The Digitization Registry is a joint project of the National Library of the Czech Republic, the Library of the Academy of Sciences and the Czech IT company INCAD. The aim of the initial project was to create a national registry of digitized documents which would serve to control the digitization workflows of individual institutions, avoid duplication and facilitate the sharing of the results.

With the scheduled transition to mass digitization using a robotic scanner system, the registry will be expanded to include automated data harvesting and subsequent processing and recording. The system is based on an RIII (J2EE) application framework and the data is stored in an Oracle relational database. To access the latest information about the state of digitization, end users use the Fast search engine. All user access is through a web application.

When creating the system, the emphasis was on robustness and ease of extensibility. The solution builds on other systems used in libraries: Aleph, Kramerius, and Sirius. The implementation team is currently working on version R4, which will be available as open source. The solution is compatible with other Central European registries which are cooperating on the digitization of documents [3].

National Digital Library

The National Digital Library is a common term for the activities of the National Library of the Czech Republic that focus on digitization and subsequent projects for making accessible the treasures of the nation's libraries. The most important of these activities are included in a project called Creating A National Digital Library which is funded, among other sources, from the Structural Funds of the European Union.

The goal of this project is digitization, long-term preservation, and making accessible the greater part of the resources of the National Library of the Czech Republic and the Moravian Library. With the help of robotic scanners, over 50 million pages, or approximately 300 thousand volumes, should be digitized by 2019.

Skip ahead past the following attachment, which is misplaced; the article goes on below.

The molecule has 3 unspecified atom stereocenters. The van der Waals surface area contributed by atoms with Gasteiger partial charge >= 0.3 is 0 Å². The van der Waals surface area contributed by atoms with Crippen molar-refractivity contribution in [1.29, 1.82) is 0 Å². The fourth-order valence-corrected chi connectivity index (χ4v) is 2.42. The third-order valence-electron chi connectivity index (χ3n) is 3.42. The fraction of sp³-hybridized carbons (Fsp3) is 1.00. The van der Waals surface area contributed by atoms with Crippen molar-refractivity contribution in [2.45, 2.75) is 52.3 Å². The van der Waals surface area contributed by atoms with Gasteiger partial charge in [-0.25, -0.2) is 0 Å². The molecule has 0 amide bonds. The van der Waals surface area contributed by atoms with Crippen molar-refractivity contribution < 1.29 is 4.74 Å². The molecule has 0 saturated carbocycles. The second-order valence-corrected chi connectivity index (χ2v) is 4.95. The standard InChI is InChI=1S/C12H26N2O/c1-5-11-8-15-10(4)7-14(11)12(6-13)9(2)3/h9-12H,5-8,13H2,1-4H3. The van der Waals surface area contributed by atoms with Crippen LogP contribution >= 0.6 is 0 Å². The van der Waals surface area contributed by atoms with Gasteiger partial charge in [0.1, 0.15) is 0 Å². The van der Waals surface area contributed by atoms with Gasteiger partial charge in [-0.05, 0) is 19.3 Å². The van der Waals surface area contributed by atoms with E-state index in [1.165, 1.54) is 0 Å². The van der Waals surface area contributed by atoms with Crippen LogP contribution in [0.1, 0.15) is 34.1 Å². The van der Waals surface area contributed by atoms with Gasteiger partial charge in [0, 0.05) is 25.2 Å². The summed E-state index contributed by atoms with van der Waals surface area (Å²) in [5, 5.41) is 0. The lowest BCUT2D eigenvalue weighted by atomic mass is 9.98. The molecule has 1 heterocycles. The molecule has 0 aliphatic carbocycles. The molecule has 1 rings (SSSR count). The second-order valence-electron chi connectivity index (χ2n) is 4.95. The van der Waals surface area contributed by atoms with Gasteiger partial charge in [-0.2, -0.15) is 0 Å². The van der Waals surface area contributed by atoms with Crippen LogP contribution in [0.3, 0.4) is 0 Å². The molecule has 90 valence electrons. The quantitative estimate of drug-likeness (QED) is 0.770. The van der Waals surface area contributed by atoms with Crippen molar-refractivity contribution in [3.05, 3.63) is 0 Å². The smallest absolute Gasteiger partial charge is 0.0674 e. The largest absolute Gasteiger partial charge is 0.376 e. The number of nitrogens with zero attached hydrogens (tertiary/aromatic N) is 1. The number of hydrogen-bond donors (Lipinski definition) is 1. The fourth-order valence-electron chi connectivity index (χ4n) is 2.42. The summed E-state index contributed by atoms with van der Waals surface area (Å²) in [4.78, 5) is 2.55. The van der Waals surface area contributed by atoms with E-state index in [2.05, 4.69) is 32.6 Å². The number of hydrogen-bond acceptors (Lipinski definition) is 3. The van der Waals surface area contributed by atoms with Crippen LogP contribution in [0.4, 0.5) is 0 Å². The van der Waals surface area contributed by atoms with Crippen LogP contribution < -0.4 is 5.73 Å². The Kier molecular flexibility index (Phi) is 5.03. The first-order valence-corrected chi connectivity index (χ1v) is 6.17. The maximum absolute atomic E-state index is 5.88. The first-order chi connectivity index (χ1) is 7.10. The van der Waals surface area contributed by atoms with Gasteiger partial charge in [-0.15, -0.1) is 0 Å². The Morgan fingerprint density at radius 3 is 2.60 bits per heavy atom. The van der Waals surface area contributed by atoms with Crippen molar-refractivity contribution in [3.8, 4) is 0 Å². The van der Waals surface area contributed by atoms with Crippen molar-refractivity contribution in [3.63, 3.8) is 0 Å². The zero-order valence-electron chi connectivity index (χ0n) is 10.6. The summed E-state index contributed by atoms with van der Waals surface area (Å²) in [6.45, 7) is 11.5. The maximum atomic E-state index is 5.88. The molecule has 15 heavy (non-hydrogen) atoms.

The conditions of the project require a major change in the digitization procedures and metadata formats used to date. The existing, proprietary, closed document type definitions (DTD) will be replaced by new, standardized formats compatible with those used in other libraries and similar projects concerning digitization and long-term preservation of digital data. The deployment of the new version 4 of Kramerius will accompany this change-over.

Czech Digital Library

The Czech Digital Library is an umbrella project whose main goal is to aggregate digital (and especially digitized) content from all kinds of digital libraries in the Czech Republic. It is not concerned directly with the process of digitization; instead its purpose is to pool digital documents and provide an infrastructure for accessing the digital resources of all Czech libraries, including data acquired as a part of the National Digital Library project.

The resulting system will collect metadata which will be made available through a unified full-text search interface. The system will allow dynamic loading of complete text sources, so it will not be limited to indexing. Europeana portal – the Czech Digital Library project will serve as an aggregator for the Czech Republic.

EU perspective [sidebar]